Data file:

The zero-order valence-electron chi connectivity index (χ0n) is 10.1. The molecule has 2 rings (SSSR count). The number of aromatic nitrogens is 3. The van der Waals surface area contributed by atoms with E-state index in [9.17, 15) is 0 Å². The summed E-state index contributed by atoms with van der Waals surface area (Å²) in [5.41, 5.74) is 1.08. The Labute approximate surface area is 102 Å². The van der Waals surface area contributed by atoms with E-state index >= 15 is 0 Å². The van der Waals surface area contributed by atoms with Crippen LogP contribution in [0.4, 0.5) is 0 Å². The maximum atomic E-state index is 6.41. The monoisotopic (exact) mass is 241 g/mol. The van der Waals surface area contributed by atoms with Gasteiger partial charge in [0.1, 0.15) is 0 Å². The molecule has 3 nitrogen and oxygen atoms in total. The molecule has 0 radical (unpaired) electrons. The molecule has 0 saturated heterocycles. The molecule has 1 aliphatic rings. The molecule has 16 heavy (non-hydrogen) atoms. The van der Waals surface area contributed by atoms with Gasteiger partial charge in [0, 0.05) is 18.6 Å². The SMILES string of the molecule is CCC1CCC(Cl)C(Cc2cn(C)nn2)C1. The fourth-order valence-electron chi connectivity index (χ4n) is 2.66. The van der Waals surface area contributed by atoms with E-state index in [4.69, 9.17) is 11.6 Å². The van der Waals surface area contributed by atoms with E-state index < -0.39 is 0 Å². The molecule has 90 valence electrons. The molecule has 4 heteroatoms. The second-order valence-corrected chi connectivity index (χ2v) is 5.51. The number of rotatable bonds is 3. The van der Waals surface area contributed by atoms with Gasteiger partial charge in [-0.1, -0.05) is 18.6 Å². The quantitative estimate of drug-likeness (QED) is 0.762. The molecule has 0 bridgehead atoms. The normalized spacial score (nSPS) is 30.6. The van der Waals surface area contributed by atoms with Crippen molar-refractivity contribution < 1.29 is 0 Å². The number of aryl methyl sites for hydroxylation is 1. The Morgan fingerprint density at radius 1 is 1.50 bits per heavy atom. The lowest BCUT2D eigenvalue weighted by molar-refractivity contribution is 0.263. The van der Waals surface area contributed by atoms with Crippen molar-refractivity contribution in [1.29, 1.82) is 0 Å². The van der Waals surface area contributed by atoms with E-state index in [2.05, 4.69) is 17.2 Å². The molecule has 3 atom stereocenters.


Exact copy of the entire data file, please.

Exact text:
The zero-order valence-electron chi connectivity index (χ0n) is 10.1. The molecule has 2 rings (SSSR count). The number of aromatic nitrogens is 3. The van der Waals surface area contributed by atoms with E-state index in [9.17, 15) is 0 Å². The summed E-state index contributed by atoms with van der Waals surface area (Å²) in [5.41, 5.74) is 1.08. The Labute approximate surface area is 102 Å². The van der Waals surface area contributed by atoms with E-state index >= 15 is 0 Å². The van der Waals surface area contributed by atoms with Crippen LogP contribution in [0.4, 0.5) is 0 Å². The maximum atomic E-state index is 6.41. The monoisotopic (exact) mass is 241 g/mol. The van der Waals surface area contributed by atoms with Gasteiger partial charge in [0.1, 0.15) is 0 Å². The molecule has 3 nitrogen and oxygen atoms in total. The molecule has 0 radical (unpaired) electrons. The molecule has 0 saturated heterocycles. The molecule has 1 aliphatic rings. The molecule has 16 heavy (non-hydrogen) atoms. The van der Waals surface area contributed by atoms with Gasteiger partial charge in [0, 0.05) is 18.6 Å². The SMILES string of the molecule is CCC1CCC(Cl)C(Cc2cn(C)nn2)C1. The fourth-order valence-electron chi connectivity index (χ4n) is 2.66. The van der Waals surface area contributed by atoms with E-state index in [4.69, 9.17) is 11.6 Å². The van der Waals surface area contributed by atoms with E-state index < -0.39 is 0 Å². The molecule has 90 valence electrons. The molecule has 4 heteroatoms. The second-order valence-corrected chi connectivity index (χ2v) is 5.51. The number of rotatable bonds is 3. The van der Waals surface area contributed by atoms with Gasteiger partial charge in [-0.1, -0.05) is 18.6 Å². The quantitative estimate of drug-likeness (QED) is 0.762. The molecule has 0 bridgehead atoms. The normalized spacial score (nSPS) is 30.6. The van der Waals surface area contributed by atoms with Crippen molar-refractivity contribution < 1.29 is 0 Å². The number of aryl methyl sites for hydroxylation is 1. The Morgan fingerprint density at radius 1 is 1.50 bits per heavy atom. The lowest BCUT2D eigenvalue weighted by molar-refractivity contribution is 0.263. The van der Waals surface area contributed by atoms with Crippen molar-refractivity contribution in [1.29, 1.82) is 0 Å². The van der Waals surface area contributed by atoms with E-state index in [2.05, 4.69) is 17.2 Å². The molecule has 3 atom stereocenters.